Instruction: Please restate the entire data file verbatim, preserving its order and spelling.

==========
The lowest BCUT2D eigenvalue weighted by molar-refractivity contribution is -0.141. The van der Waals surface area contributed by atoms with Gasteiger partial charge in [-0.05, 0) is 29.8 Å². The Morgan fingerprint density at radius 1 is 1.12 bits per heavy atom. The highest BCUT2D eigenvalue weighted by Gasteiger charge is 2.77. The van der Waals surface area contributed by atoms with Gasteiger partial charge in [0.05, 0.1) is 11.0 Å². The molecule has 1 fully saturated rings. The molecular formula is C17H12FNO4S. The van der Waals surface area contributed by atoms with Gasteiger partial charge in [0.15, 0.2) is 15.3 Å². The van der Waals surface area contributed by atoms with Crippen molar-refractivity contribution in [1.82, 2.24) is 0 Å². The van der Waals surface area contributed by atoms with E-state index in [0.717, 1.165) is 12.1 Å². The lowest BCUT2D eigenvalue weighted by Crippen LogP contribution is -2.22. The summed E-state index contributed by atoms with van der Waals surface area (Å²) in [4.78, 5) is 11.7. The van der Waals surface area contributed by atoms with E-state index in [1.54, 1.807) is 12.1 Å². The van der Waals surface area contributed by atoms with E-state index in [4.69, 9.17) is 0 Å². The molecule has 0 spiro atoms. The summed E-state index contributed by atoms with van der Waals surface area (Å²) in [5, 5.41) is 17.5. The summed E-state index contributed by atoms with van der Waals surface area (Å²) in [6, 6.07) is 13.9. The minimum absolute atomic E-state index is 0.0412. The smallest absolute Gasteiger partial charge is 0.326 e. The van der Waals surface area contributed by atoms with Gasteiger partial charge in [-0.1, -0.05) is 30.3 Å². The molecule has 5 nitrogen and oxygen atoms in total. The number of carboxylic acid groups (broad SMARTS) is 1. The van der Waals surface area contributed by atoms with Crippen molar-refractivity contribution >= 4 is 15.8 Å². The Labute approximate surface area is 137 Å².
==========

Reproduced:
The lowest BCUT2D eigenvalue weighted by molar-refractivity contribution is -0.141. The van der Waals surface area contributed by atoms with Gasteiger partial charge in [-0.05, 0) is 29.8 Å². The Morgan fingerprint density at radius 1 is 1.12 bits per heavy atom. The highest BCUT2D eigenvalue weighted by Gasteiger charge is 2.77. The van der Waals surface area contributed by atoms with Gasteiger partial charge in [0.05, 0.1) is 11.0 Å². The molecule has 1 fully saturated rings. The molecular formula is C17H12FNO4S. The van der Waals surface area contributed by atoms with Gasteiger partial charge in [0.15, 0.2) is 15.3 Å². The van der Waals surface area contributed by atoms with Crippen molar-refractivity contribution in [1.82, 2.24) is 0 Å². The van der Waals surface area contributed by atoms with E-state index in [0.717, 1.165) is 12.1 Å². The lowest BCUT2D eigenvalue weighted by Crippen LogP contribution is -2.22. The summed E-state index contributed by atoms with van der Waals surface area (Å²) in [4.78, 5) is 11.7. The van der Waals surface area contributed by atoms with E-state index in [1.54, 1.807) is 12.1 Å². The van der Waals surface area contributed by atoms with E-state index in [4.69, 9.17) is 0 Å². The molecule has 0 spiro atoms. The summed E-state index contributed by atoms with van der Waals surface area (Å²) in [5, 5.41) is 17.5. The summed E-state index contributed by atoms with van der Waals surface area (Å²) in [6, 6.07) is 13.9. The minimum absolute atomic E-state index is 0.0412. The smallest absolute Gasteiger partial charge is 0.326 e. The van der Waals surface area contributed by atoms with Gasteiger partial charge in [-0.1, -0.05) is 30.3 Å². The molecule has 5 nitrogen and oxygen atoms in total. The number of carboxylic acid groups (broad SMARTS) is 1. The van der Waals surface area contributed by atoms with Crippen molar-refractivity contribution >= 4 is 15.8 Å². The Labute approximate surface area is 137 Å².